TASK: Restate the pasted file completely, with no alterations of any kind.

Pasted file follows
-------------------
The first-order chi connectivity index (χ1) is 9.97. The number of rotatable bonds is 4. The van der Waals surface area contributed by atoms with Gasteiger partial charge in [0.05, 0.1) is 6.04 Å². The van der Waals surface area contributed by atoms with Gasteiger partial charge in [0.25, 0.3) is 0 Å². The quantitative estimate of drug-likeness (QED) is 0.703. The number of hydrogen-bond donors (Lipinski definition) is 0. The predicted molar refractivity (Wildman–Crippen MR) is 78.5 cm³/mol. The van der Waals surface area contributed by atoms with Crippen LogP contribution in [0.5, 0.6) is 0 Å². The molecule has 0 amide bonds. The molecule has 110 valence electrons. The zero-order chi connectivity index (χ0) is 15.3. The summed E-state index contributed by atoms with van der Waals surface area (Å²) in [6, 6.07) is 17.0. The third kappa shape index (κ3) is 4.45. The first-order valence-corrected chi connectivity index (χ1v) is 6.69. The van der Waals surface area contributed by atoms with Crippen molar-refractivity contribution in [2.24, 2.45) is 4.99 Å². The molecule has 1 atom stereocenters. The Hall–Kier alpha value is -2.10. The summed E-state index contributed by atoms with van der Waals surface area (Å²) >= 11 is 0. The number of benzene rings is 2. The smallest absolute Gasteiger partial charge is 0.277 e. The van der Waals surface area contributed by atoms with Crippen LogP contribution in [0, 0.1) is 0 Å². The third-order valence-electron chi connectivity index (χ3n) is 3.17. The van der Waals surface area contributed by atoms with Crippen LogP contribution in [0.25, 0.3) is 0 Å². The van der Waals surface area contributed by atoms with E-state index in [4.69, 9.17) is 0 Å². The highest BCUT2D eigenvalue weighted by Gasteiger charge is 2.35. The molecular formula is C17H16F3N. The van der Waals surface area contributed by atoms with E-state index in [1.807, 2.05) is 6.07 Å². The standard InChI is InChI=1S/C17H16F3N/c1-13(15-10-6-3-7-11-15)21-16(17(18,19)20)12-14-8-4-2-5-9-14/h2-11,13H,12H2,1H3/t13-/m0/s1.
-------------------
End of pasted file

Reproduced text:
The first-order chi connectivity index (χ1) is 9.97. The number of rotatable bonds is 4. The van der Waals surface area contributed by atoms with Gasteiger partial charge in [0.05, 0.1) is 6.04 Å². The van der Waals surface area contributed by atoms with Gasteiger partial charge in [0.25, 0.3) is 0 Å². The quantitative estimate of drug-likeness (QED) is 0.703. The number of hydrogen-bond donors (Lipinski definition) is 0. The predicted molar refractivity (Wildman–Crippen MR) is 78.5 cm³/mol. The van der Waals surface area contributed by atoms with Crippen LogP contribution in [0.5, 0.6) is 0 Å². The molecule has 0 amide bonds. The molecule has 110 valence electrons. The zero-order chi connectivity index (χ0) is 15.3. The summed E-state index contributed by atoms with van der Waals surface area (Å²) in [6, 6.07) is 17.0. The third kappa shape index (κ3) is 4.45. The first-order valence-corrected chi connectivity index (χ1v) is 6.69. The van der Waals surface area contributed by atoms with Crippen molar-refractivity contribution in [2.24, 2.45) is 4.99 Å². The molecule has 1 atom stereocenters. The Hall–Kier alpha value is -2.10. The summed E-state index contributed by atoms with van der Waals surface area (Å²) >= 11 is 0. The number of benzene rings is 2. The smallest absolute Gasteiger partial charge is 0.277 e. The van der Waals surface area contributed by atoms with Crippen LogP contribution in [0, 0.1) is 0 Å². The third-order valence-electron chi connectivity index (χ3n) is 3.17. The van der Waals surface area contributed by atoms with Crippen LogP contribution in [0.25, 0.3) is 0 Å². The van der Waals surface area contributed by atoms with E-state index in [4.69, 9.17) is 0 Å². The highest BCUT2D eigenvalue weighted by Gasteiger charge is 2.35. The molecular formula is C17H16F3N. The van der Waals surface area contributed by atoms with E-state index in [1.807, 2.05) is 6.07 Å². The standard InChI is InChI=1S/C17H16F3N/c1-13(15-10-6-3-7-11-15)21-16(17(18,19)20)12-14-8-4-2-5-9-14/h2-11,13H,12H2,1H3/t13-/m0/s1.